The Man Without a Past Movie Review
A man gets beaten to the brink of death, awakes in a hospital not knowing who he is, and ends up restarting his life by getting a job at the Salvation Army in the slums of Helsinki in this amusing but ultimately flat comedy called The Man Without a Past.
Markku Peltola stars as the man with no name, who does a good job of being the all around nice guy - the Billy Budd if you will - that is just consistently screwed over because he can't remember anything about his past life. Because of his charm he quickly finds friends in the unlikeliest of places, including a girlfriend that works at the Salvation Army with him. Peltola is funny in a very dry kind of way.
The Man Without a Past is the Finnish film nominated for a Best Foreign Film Academy Award this last year, and with such a nomination I had high nominations. Though I have already been disappointed this year by another nomination, the Dutch film Zus and Zo, I have also seen two great foreign films, the Oscar-winner Nowhere in Africa and El Crimen Del Padre Amaro. Sadly, The Man Without a Past sets the table even, as it does not have any qualities of an Oscar-worthy film.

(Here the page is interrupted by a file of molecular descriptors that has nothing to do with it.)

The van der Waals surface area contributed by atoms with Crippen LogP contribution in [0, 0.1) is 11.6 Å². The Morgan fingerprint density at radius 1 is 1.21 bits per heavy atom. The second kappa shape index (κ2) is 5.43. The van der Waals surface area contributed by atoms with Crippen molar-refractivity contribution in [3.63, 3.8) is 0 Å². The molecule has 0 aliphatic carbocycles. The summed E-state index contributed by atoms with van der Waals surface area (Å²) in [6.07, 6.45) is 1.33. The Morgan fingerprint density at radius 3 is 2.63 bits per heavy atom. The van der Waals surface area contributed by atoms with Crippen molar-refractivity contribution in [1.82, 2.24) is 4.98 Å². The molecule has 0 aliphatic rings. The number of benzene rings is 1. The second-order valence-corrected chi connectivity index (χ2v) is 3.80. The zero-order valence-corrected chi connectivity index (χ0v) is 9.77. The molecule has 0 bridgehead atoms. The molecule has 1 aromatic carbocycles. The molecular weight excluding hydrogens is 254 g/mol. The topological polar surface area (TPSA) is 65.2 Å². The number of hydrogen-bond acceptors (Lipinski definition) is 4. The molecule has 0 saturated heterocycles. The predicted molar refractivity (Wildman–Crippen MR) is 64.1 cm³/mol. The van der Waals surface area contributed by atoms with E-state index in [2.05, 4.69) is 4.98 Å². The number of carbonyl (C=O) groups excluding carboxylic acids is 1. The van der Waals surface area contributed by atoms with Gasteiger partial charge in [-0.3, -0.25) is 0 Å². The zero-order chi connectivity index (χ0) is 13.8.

The Man Without a Past is strangely funny and methodical, extracting humor from things that would typically not be considered funny in any circumstances. It is also is good at being the most lighthearted dark comedy ever, as it is funny even when the main character is getting beaten over the head with a baseball bat yet never really reaches a point that would not be suitable for children (not to say that this is a children's movie, however).
Nonetheless, it is boring at times, and more than anything else just simple. It is decent but not extraordinary, and really has no reason to be graced with such a term as "Oscar nomination." Who knows what the voters were thinking, but this movie just doesn't fit.
The Man Without a Past has its moments and is never bad, but it is never very good, either. Instead it is just as bland and drab as the director was going for, but that is not a compliment.
Review by Erik Samdahl unless otherwise indicated.